Studying Fiber in Austin
By Peggy Dolgenos
Co-founder of Cruzio
April 21, 2016 — Santa Cruz, CA
(Photo above: Doing its diligence: City of Santa Cruz staff attended dozens of sessions on the ins and outs of fiberoptic networks at a conference about municipal broadband in Austin, Texas. Credit: Cruzio)
The City of Santa Cruz is taking a lead in securing gigabit Internet for all its citizens. That’s a big deal.
The goal, according to Cruzio’s insightful director, James Hackett, is for people not to notice how fast their Internet is.
“It will be like electricity,” Hackett says. “You don’t ask how many amps a house has before moving in. There’s enough. When we’ve finished our project, every house in Santa Cruz can have enough Internet.”
And as for the infrastructure, the plan is for the the citizens to own it, without taxes or assessment or fees on people who aren’t using it.
The latest progress is that representatives from Cruzio and the City of Santa Cruz attended a conference in Austin, Texas early this month about municipal broadband — a trend which has been encouraged by President Obama and Commissioner Wheeler of the FCC. Other cities would like to be where Santa Cruz is now. Many cities our size have nothing in place and are eager to learn what we’re doing: J Guevara from the City of Santa Cruz Economic Development Office and James Hackett from Cruzio both spoke on panels.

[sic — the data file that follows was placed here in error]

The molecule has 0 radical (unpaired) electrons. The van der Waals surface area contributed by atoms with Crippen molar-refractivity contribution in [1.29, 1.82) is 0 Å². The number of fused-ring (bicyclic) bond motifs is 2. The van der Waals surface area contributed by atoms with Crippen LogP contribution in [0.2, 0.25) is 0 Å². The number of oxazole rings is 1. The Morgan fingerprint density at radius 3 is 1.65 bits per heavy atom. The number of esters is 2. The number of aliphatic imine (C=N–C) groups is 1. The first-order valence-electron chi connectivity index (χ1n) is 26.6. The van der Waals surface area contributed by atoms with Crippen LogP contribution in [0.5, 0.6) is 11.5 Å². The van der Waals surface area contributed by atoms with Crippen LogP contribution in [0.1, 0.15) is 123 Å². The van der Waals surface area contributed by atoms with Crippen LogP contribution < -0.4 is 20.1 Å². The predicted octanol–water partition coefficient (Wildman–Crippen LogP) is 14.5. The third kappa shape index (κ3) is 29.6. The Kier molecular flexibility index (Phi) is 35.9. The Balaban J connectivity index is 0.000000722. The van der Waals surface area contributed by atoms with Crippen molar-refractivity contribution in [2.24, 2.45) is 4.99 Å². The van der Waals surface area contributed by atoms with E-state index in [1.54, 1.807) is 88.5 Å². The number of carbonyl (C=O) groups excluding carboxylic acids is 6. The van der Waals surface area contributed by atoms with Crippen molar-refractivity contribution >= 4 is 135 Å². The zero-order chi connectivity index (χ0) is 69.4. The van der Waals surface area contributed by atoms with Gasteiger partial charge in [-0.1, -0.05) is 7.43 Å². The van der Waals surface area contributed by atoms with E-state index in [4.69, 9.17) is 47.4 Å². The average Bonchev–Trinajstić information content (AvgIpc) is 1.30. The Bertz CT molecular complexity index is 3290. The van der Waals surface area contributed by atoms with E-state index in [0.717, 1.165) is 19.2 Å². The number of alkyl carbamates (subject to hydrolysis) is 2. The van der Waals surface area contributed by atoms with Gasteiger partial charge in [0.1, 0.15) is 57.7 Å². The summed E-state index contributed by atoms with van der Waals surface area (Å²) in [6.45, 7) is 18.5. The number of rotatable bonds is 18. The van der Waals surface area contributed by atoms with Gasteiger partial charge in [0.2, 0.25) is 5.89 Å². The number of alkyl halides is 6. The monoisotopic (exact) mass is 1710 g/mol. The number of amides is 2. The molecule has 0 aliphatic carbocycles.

A dozen employees from the City and Cruzio attended many training sessions and discussions. We sat through a vast number of mostly interesting sessions. We met with vendors and heard from cities like Kansas City and Westminster who’ve been building fiber networks themselves. We asked questions and got pricing. We learned a lot.
Plus, we had a great time in Austin, Texas — the perfect place for us Santa Cruzans because they do include vegetarian options in their barbecue menus — but we are glad to be home and now putting our knowledge to work.
Please continue supporting us! If you haven’t yet, please take the survey at SantaCruzFiber.com to show us where people would like to see citizen-owned fiber networks.